In relation thereto, Rule 23 of the COMELEC Rules of Procedure provides that a petition to deny due course to or cancel a certificate of candidacy for an elective office may be filed with the Law Department of the COMELEC on the ground that the candidate has made a false material representation in his certificate. The petition may be heard and evidence received by any official designated by the COMELEC after which the case shall be decided by the COMELEC itself.

Under the same Rules of Procedure, jurisdiction over a petition to cancel a certificate of candidacy lies with the COMELEC sitting in Division, not en banc. Cases before a Division may only be entertained by the COMELEC en banc when the required number of votes to reach a decision, resolution, order or ruling is not obtained in the Division. Moreover, only motions to reconsider decisions, resolutions, orders or rulings of the COMELEC in Division are resolved by the COMELEC en banc.

x x x

Under Section 3, Rule 23 of the 1993 COMELEC Rules of Procedure, a petition for the denial or cancellation of a certificate of candidacy must be heard summarily after due notice. It is thus clear that cancellation proceedings involve the exercise of the quasi-judicial functions of the COMELEC which the COMELEC in division should first decide. More so in this case where the cancellation proceedings originated not from a petition but from a report of the election officer regarding the lack of qualification of the candidate in the barangay election. The COMELEC en banc cannot short cut the proceedings by acting on the case without a prior action by a division because it denies due process to the candidate.36 (Citation omitted and italics ours)

In the case at bar, the COMELEC en banc, through the herein assailed resolutions, ordered Ibrahims disqualification even when no complaint or petition was filed against him yet. Let it be stressed that if filed before the conduct of the elections, a petition to deny due course or cancel a certificate of candidacy under Section 78 of the OEC is the appropriate petition which should have been instituted against Ibrahim considering that his allegedly being an unregistered voter of Datu Unsay disqualified him from running as Vice-Mayor. His supposed misrepresentation as an eligible candidate was an act falling within the purview of Section 78 of the OEC. Moreover, even if we were to assume that a proper petition had been filed, the COMELEC en banc still acted with grave abuse of discretion when it took cognizance of a matter, which by both constitutional prescription and jurisprudential declaration, instead aptly pertains to one of its divisions.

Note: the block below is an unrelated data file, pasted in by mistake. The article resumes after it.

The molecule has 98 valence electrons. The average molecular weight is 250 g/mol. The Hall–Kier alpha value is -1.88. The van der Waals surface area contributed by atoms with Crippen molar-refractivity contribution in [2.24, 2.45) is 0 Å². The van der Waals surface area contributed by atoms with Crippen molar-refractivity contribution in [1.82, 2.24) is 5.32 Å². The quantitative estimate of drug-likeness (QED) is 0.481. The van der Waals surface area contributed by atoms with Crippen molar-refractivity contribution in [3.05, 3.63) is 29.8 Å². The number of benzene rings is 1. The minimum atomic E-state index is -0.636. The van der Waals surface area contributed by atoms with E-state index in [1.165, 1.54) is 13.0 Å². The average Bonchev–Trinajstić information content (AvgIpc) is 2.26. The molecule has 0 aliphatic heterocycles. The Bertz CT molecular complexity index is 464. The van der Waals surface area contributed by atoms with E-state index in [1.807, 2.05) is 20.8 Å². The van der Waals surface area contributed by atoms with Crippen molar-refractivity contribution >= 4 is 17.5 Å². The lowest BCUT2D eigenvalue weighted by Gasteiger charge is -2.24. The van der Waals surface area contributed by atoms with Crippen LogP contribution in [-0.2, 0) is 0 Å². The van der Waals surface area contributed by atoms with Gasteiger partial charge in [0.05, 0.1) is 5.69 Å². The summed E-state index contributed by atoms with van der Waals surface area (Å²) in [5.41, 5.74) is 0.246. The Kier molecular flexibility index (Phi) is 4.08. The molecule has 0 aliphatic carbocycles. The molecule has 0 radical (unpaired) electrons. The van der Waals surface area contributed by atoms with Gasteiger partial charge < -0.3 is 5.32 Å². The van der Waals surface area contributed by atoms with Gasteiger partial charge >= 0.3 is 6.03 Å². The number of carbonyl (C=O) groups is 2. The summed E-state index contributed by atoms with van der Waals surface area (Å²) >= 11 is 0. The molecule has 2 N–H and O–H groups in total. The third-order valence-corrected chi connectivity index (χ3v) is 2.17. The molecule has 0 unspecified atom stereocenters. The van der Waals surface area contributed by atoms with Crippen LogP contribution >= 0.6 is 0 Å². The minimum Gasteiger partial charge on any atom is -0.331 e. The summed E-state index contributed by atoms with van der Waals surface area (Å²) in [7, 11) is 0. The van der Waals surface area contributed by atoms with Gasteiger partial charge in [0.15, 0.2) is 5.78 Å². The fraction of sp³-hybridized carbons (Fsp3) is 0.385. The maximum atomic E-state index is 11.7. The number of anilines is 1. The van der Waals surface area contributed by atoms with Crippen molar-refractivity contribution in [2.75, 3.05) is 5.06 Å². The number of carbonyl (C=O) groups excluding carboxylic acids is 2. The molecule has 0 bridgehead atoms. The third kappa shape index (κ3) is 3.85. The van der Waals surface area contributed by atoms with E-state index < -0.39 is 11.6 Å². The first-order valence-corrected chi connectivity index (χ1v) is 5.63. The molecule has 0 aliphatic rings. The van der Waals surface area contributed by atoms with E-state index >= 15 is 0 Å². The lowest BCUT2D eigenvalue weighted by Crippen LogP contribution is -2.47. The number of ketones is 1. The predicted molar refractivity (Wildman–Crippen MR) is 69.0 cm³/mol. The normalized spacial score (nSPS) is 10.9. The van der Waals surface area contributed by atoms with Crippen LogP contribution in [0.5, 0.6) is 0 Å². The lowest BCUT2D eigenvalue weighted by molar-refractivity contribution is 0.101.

Ibrahim is not estopped from challenging the COMELEC en bancs jurisdiction to issue the assailed resolutions.

In Republic v. Bantigue Point Development Corporation,37 we stated:cralawlibrary

The rule is settled that lack of jurisdiction over the subject matter may be raised at any stage of the proceedings. Jurisdiction over the subject matter is conferred only by the Constitution or the law. It cannot be acquired through a waiver or enlarged by the omission of the parties or conferred by the acquiescence of the court. Consequently, questions of jurisdiction may be cognizable even if raised for the first time on appeal.